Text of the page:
What if They Threw a War on Women and Nobody Came?
I'm a conscientious objector in the war on women. With me it's all about the women; my whole life it has been. Purportedly, "a man thinks about sex every 20 seconds." That sounds like the ravings of a gender studies professor who used it to demean all the chauvinistic animals that oppressed Women.
More accurately a man thinks about women every 20 seconds. It's more than sex. It began when we began. It was her face that smiled down on us as we lay helpless in the crib, her smile, her warm embraces. She was the first tickle that made us laugh uncontrollably. We learned the world through women's eyes and it was beautiful and filled with the first love we would ever know.
As we grew there were sisters, and friends of sisters and girls who lived on our block. Having not yet been stricken with hormones they were just like the other boys, but not really. They understood inherently things that would never be admitted to a guy friend or to your Dad. If I was afraid or disappointed in myself, they let me know that it was OK. Even at that age they possessed the most endearing quality of women, nurture. I have lived through the largest battles of the Great Gender War so I understand that some women will consider that a derogatory phrase. It's not meant to be. Men are not looking for a mother, (there can only be one). Men are looking for something like that first love that shaped the world we grew up in.
Later the raging hormone surge complicated things. Confusion set in, but we figured it out together. No man ever forgets his first love. We were awkward in our innocence and lost in our awakening. We discovered that Love could be physical and ethereal.
I enjoyed living in the Garden of Youth in the arms of my true love, but about then Eve took another bite of the apple. Love became political. Without warning the Great Gender War began.
It started rationally enough. "Equal pay for equal work" Who can be against that? If Rosie the riveter could build airplanes in wartime, she could and should do it in peace time. She could be a doctor or lawyer or president or anything else she desires and has the talent to do. I was all on board. When I became a lawyer, I filed lawsuits against medical schools and police departments and the electric company for denying women opportunities to prove what they could do. I felt that I owed that to the gender that taught me love.
Then things took a nasty turn. Without ever knowing why, I became the enemy. I first noticed it when I held the door open for a female. Instead of a nice "Thank-you," I received a glaring response, "I can open the door myself". If I complimented someone on her appearance, I was told that I was a sexist. Maybe they were right, but I was still fascinated by the gender and my raging hormones were still surging.
I knew I had to adjust. I learned political correctness and did my best imitation of Phil Donahue. I got in touch with my inner female. I was chauvinist no more.
That didn't work.
I was accepted by the gender but as a second class entity that was tolerated so long as I toed the line. Bras were burned, Birkenstock shoes were worn. Enticing clothing was replaced with army fatigues. Makeup was banned. The garden was a relic of the past.
Then the war took a more acceptable turn, the Sexual Revolution. Hey nurture was out, but sex was a damn good substitute, at least before the climax. There were no more double standards. Women could hook up and make out totally without guilt. Once again I had to adjust. The sensitive guy always became a friend, the Bad Boy got laid.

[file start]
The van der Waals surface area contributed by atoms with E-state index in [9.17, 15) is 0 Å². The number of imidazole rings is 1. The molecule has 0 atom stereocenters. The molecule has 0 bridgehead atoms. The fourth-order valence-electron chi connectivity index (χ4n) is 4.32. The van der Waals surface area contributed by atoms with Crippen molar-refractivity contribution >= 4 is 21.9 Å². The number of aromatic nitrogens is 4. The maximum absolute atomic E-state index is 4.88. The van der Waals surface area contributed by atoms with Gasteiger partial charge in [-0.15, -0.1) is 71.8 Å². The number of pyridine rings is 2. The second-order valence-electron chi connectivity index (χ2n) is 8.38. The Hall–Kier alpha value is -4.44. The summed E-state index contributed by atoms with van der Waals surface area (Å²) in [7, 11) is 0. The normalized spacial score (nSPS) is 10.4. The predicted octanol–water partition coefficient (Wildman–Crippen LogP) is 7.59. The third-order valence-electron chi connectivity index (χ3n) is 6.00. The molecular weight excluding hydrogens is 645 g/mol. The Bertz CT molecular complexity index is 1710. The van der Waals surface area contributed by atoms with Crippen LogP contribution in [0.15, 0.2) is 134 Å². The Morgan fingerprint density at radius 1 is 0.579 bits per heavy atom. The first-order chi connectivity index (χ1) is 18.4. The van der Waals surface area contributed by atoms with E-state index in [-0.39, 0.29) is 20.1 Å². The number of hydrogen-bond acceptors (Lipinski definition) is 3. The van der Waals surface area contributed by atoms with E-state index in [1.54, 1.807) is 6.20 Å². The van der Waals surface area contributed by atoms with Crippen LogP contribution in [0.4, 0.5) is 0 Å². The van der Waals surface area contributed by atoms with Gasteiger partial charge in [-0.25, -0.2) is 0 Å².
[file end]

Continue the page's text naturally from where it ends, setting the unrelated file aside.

This is where the confession comes in. I became the man they speak of. I declared a war on women. I didn't do it out of disrespect or anger or ignorance, I did it to get laid. Women may not always know what they want, but they still have hormones just like me.
If they wanted to be liberated, they were welcome in my bed, at least for that night. I wouldn't call in the morning or pass up any other opportunities. I was a liberated male living in the Garden of Sex and taking advantage of all 72 of my technical virgins. I thought I was happy. Who wouldn't be with all that pleasure, no responsibility? But happy I wasn't.
Things changed. One day I watched a no make up, baggily dressed, feminist poster child walk past a front desk full of flowers in vases with the names of the intended recipients on red cards. It was Valentines Day. As she goose-stepped her way past the desk, I noticed her eyes secretly reading each name. Her face showed the faintest sign of anticipation followed by a shadow of disappointment. I saw the face of my childhood friend flash across the angry face of the feminist. That's when I knew. Love wasn't lost. It was being suppressed. Somehow the movement had convinced Women that they just didn't need it. "What's love got to do with it, ...It's nothing but a second hand emotion."
It was time to leave the Garden. This time however, I was not kicked out. I left voluntarily. What's love got to do with it? Everything. The love of my grandmother, mother, sister, colleagues and friends kept me from enjoying using and abusing the gender and leaving them in the wet spot.
I was lucky enough to meet a woman who showed me that beautiful world of inherent understanding filled with innocence of first love. Intimacy was an expression of it, not an act in itself. Nurture is natural to her. We have been married for 35 years.
I don't feel anger when I hear the vitriol of the Feminist, only sadness. Men and women have walked this world together for tens of thousands of years and have raised every generation that ever existed. They carved this nation out of the wilderness. They struggled, they starved, they danced and laughed and mourned and always they endured together.
So excuse me if I sit this war out. I believe we should make love, not war. And no Sandra Fluke I'm not referring to sex.